Balser said things got complicated when she tried to modify her loan with CitiMortgage. Even though CitiMortgage’s paperwork says a borrower must continue making mortgage payments to qualify for a loan modification, Balser said a representative at the bank told her she needed to fall behind on her payments to do so.
After missing a few payments, Balser said she then filled out an application for a loan modification. But she said there were issues with documents, names, and signatures. And instead of receiving the modification, Balsar’s home went into foreclosure.
Balser said CitiMortgage never advised her of the sale—which is required by law in Virginia. She has taken legal action against the bank to regain her home of 39 years.
Cheney said she was not aware of any successful challenges to foreclosure in Virginia by proving wrongdoing by a bank or lending agency. Balser, who has hired her own attorney from Richmond, remains in her home and continues to fight to stay in it.
“I didn’t do anything wrong,” Balser said, “I work a full-time job and part-time jobs. I’m a single mom with two girls. I’m just trying to make it, day by day.”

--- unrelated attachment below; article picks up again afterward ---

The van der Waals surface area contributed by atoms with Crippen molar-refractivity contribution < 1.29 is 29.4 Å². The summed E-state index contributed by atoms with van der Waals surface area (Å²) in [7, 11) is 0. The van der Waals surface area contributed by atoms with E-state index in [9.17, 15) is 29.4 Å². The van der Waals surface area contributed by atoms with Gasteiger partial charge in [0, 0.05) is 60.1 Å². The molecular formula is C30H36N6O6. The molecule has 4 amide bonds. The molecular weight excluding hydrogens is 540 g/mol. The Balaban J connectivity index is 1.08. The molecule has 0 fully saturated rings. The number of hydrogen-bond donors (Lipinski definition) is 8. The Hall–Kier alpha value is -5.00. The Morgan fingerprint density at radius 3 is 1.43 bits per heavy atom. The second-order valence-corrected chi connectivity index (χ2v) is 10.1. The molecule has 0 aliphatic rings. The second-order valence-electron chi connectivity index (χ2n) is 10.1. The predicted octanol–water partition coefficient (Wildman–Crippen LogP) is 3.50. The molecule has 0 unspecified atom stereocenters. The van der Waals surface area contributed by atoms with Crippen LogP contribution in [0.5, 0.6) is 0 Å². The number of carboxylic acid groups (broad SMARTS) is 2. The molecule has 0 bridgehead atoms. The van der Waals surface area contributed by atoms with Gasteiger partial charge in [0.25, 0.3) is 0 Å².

Interview with Jackie Simmons conducted by Caitlin Doermer.
April 11, 2012
Updated April 16, 2012
Updated April 30, 2012: Attorney Shawna Cheney sent this update on a recent Virginia Supreme Court finding in favor of homeowners in a foreclosure case.
The Virginia Supreme Court said in a decision issued April 20, 2012 that lenders must comply with all terms in a contract leading up to foreclosure and nonpayment of a mortgage is not the sort of material breach precluding borrowers from seeking to enforce the terms. This decision came in a case where former homeowners challenged a foreclosure after the fact because the lender did not follow the terms of the deed of trust. The Supreme Court found in favor of the homeowners and the case has been sent down to the lower court for a decision in line with this finding.